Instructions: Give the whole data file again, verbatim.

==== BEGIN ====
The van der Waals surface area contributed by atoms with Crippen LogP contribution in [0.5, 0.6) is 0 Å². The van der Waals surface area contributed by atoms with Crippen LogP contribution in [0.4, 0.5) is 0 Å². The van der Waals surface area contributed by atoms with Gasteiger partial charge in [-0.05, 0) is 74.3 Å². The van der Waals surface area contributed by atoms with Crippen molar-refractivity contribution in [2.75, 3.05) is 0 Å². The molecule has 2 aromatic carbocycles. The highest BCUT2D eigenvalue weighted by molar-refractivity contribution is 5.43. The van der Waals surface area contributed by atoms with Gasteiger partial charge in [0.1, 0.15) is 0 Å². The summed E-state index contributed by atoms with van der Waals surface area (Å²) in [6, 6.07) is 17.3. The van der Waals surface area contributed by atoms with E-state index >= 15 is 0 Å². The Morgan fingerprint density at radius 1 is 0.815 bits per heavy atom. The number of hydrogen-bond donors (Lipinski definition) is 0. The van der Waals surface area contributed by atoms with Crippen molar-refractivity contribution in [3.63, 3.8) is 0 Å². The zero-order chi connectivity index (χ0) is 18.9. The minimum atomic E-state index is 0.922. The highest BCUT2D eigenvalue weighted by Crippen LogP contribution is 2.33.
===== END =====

The van der Waals surface area contributed by atoms with Crippen LogP contribution in [0.5, 0.6) is 0 Å². The van der Waals surface area contributed by atoms with Crippen LogP contribution in [0.4, 0.5) is 0 Å². The van der Waals surface area contributed by atoms with Gasteiger partial charge in [-0.05, 0) is 74.3 Å². The van der Waals surface area contributed by atoms with Crippen molar-refractivity contribution in [2.75, 3.05) is 0 Å². The molecule has 2 aromatic carbocycles. The highest BCUT2D eigenvalue weighted by molar-refractivity contribution is 5.43. The van der Waals surface area contributed by atoms with Gasteiger partial charge in [0.1, 0.15) is 0 Å². The summed E-state index contributed by atoms with van der Waals surface area (Å²) in [6, 6.07) is 17.3. The van der Waals surface area contributed by atoms with E-state index >= 15 is 0 Å². The Morgan fingerprint density at radius 1 is 0.815 bits per heavy atom. The number of hydrogen-bond donors (Lipinski definition) is 0. The van der Waals surface area contributed by atoms with Crippen molar-refractivity contribution in [3.63, 3.8) is 0 Å². The zero-order chi connectivity index (χ0) is 18.9. The minimum atomic E-state index is 0.922. The highest BCUT2D eigenvalue weighted by Crippen LogP contribution is 2.33.